This tour is concerned with aspects of the soils, geology, landforms, clays and mining on Yorke Peninsula, and likewise for the northern Adelaide Plains which are separated from the Peninsula by Gulf St Vincent. Both of these regions are among the most productive cereal-growing areas of South Australia, agricultural development having spread from Adelaide to these districts soon after the initial settlement of the State which took place in 1836. Sheep were first grazed on Yorke Peninsula in the early 1850s; but the main impetus to development came with the discovery of copper at Kadina (1860) and Moonta (1861), the subdivision of land for agriculture during the 1860s and 1870s, and the completion in the 1870s of railways linking the towns of Kadina, Wallaroo, Moonta, and Adelaide. The local production of copper was important until 1923, with mining ceasing in 1938; at one stage 77 mines were in operation. Specific conference topics that have been reprised, and related sites of interest visited during this tour, include: - Desert loam soil characteristics; - Dublin Waste Landfill Site; - Ardrossan Dolomite Quarry; - Pine Point kaolin deposit; - Klein Point Limestone Quarry; - Moonta copper mining district; - Wheal Hughes open cut Mine; - Association of halloysite with Cu-Au mineralisation at the Poona copper Mine; - Samphire soils of the upper Gulf St Vincent; - Saint Kilda Mangrove Walk; - Acid sulphate soils in the Barker Inlet area; and - Mineralogical and chemical changes to the University of SA tillage test track soil, following 10,000 cultivations!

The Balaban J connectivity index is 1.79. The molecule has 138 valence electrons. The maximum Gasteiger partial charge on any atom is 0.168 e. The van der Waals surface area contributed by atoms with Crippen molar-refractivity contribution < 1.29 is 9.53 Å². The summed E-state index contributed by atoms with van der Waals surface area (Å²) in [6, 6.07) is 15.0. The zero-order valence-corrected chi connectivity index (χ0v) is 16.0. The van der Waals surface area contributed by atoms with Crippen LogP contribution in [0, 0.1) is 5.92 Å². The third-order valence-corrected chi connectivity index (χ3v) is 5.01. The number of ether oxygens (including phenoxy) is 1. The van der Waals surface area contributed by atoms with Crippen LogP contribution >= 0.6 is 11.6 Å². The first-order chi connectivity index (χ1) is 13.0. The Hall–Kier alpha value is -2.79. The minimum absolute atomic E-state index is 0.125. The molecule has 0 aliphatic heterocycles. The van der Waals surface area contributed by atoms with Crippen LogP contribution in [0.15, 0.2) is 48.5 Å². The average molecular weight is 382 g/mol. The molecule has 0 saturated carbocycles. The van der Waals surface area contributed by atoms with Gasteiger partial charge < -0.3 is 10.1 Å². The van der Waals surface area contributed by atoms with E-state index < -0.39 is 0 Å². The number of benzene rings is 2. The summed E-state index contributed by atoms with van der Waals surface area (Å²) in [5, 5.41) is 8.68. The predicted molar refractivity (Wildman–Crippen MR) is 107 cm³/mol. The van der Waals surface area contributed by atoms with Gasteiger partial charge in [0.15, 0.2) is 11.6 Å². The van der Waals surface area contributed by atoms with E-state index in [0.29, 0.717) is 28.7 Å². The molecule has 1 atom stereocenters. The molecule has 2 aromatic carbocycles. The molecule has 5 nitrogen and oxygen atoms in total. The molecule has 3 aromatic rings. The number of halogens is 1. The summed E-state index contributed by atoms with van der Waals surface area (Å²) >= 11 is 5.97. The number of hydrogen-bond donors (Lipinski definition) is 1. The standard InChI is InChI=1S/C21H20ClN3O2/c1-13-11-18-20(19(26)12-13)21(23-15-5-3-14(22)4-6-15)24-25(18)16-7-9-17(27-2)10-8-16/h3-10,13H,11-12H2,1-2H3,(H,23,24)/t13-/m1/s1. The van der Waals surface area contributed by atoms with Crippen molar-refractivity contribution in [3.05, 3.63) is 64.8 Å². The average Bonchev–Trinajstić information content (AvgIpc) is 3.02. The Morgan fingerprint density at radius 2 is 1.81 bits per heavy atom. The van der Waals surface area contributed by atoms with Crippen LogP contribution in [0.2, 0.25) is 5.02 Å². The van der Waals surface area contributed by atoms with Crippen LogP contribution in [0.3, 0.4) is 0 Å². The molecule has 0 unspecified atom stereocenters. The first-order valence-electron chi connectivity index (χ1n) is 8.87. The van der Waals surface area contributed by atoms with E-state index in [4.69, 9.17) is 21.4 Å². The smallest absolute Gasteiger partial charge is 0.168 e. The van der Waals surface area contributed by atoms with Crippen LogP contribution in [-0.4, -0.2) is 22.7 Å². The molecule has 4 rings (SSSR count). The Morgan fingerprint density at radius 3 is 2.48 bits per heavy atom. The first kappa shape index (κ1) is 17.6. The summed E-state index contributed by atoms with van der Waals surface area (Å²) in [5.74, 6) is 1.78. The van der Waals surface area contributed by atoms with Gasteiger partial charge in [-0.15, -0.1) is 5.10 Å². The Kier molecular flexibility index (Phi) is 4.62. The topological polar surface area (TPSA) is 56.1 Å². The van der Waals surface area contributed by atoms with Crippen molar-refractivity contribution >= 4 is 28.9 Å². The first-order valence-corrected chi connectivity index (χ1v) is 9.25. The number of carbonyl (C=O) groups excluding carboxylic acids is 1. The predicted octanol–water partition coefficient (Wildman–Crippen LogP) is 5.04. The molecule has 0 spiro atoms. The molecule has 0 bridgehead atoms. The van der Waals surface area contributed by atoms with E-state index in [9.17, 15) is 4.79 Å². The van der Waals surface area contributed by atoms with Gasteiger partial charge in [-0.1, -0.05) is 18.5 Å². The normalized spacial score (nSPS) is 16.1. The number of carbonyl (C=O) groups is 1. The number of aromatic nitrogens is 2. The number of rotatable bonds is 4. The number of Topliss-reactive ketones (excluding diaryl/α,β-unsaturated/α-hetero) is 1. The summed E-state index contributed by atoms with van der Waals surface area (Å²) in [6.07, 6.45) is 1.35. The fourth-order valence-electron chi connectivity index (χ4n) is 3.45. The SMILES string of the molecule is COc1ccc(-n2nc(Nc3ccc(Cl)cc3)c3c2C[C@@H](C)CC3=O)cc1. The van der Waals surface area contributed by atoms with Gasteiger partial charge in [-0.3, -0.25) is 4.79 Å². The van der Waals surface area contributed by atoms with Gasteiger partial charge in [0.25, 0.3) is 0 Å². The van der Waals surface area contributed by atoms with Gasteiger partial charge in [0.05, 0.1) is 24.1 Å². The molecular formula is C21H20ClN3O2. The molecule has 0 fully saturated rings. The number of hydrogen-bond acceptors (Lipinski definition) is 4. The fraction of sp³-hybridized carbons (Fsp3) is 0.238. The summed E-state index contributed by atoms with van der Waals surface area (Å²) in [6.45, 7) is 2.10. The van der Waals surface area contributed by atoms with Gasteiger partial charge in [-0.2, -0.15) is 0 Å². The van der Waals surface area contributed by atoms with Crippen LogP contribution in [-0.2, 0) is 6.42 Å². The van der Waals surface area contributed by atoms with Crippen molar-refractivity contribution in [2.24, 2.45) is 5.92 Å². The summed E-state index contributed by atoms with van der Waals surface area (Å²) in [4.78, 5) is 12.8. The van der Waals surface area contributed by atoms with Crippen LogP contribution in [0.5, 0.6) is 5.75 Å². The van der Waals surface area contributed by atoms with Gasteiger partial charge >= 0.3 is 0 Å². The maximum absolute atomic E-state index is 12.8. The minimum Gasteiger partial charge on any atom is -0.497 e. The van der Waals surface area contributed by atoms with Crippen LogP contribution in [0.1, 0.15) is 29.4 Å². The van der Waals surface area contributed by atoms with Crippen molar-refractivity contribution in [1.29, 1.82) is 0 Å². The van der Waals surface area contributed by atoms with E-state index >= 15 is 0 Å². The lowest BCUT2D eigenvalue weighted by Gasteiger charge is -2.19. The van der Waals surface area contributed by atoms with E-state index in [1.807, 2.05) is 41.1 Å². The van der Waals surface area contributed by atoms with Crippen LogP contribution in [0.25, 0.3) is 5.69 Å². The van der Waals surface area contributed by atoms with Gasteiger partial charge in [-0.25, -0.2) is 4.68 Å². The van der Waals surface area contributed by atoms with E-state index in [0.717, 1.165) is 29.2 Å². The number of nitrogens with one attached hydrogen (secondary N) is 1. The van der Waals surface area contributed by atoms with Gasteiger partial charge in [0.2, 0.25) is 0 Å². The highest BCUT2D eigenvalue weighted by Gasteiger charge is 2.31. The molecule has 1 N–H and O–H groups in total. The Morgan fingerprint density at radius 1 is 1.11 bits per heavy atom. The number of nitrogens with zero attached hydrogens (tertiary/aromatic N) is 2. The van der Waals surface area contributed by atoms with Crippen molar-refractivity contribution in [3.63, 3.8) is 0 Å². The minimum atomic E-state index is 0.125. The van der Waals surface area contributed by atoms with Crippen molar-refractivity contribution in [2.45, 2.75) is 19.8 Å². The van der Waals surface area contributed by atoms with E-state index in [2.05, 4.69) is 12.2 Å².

$5.00 Qty
Report Book 97/00057 Gawler Craton excursion guide - September 21-26, 1997.
This 5-day field excursion was mounted by the GSSA to inform government and industry participants about significant newly identified geological features within the central Gawler Craton which are the subjects of ongoing study. The itinerary chosen allowed inspection of Archaean ortho- and paragneisses, metabasalt and komatiite; Palaeoproterozoic banded iron formation, syn-Kimban foliated granite, syn-Kararan granites, and mineralised Palaeoproterozoic sediments; as well as Mesoproterozoic Hiltaba Suite granites, deformed granite within the Yarlbrinda Shear Zone, and a variety of Gawler Range Volcanics lithological features including a possible breccia pipe.